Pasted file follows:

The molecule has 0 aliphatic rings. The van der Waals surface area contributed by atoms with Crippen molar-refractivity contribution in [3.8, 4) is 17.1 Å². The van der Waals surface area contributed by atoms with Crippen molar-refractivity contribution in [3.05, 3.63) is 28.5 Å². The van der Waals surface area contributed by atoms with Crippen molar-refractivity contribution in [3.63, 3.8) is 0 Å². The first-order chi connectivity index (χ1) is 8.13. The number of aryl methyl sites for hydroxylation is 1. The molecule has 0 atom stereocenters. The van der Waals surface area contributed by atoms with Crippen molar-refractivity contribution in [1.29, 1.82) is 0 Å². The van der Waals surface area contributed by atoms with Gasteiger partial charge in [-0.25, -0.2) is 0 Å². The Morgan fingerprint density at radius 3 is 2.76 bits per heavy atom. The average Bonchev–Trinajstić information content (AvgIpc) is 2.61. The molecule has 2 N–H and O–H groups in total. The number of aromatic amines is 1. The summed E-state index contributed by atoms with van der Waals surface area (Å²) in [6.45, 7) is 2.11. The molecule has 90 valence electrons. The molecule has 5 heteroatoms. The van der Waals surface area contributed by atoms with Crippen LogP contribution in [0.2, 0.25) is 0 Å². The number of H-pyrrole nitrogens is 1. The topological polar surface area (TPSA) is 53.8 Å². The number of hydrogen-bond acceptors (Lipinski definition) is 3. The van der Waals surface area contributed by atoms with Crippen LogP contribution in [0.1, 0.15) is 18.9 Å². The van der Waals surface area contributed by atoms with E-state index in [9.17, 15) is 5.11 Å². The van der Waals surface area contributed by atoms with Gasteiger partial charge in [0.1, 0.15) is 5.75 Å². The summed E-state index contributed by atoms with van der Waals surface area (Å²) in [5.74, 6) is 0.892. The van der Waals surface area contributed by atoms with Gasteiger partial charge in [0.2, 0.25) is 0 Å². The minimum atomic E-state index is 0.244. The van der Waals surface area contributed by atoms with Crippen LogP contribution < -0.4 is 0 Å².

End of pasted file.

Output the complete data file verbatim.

The molecule has 0 aliphatic rings. The van der Waals surface area contributed by atoms with Crippen molar-refractivity contribution in [3.8, 4) is 17.1 Å². The van der Waals surface area contributed by atoms with Crippen molar-refractivity contribution in [3.05, 3.63) is 28.5 Å². The van der Waals surface area contributed by atoms with Crippen molar-refractivity contribution in [3.63, 3.8) is 0 Å². The first-order chi connectivity index (χ1) is 8.13. The number of aryl methyl sites for hydroxylation is 1. The molecule has 0 atom stereocenters. The van der Waals surface area contributed by atoms with Crippen molar-refractivity contribution in [1.29, 1.82) is 0 Å². The van der Waals surface area contributed by atoms with Gasteiger partial charge in [-0.25, -0.2) is 0 Å². The Morgan fingerprint density at radius 3 is 2.76 bits per heavy atom. The average Bonchev–Trinajstić information content (AvgIpc) is 2.61. The molecule has 2 N–H and O–H groups in total. The number of aromatic amines is 1. The summed E-state index contributed by atoms with van der Waals surface area (Å²) in [6.45, 7) is 2.11. The molecule has 90 valence electrons. The molecule has 5 heteroatoms. The van der Waals surface area contributed by atoms with Crippen LogP contribution in [0.2, 0.25) is 0 Å². The number of H-pyrrole nitrogens is 1. The topological polar surface area (TPSA) is 53.8 Å². The number of hydrogen-bond acceptors (Lipinski definition) is 3. The van der Waals surface area contributed by atoms with Crippen LogP contribution in [0.1, 0.15) is 18.9 Å². The van der Waals surface area contributed by atoms with E-state index in [9.17, 15) is 5.11 Å². The van der Waals surface area contributed by atoms with Gasteiger partial charge in [0.1, 0.15) is 5.75 Å². The summed E-state index contributed by atoms with van der Waals surface area (Å²) in [5.74, 6) is 0.892. The van der Waals surface area contributed by atoms with Gasteiger partial charge in [0.2, 0.25) is 0 Å². The minimum atomic E-state index is 0.244. The van der Waals surface area contributed by atoms with Crippen LogP contribution < -0.4 is 0 Å².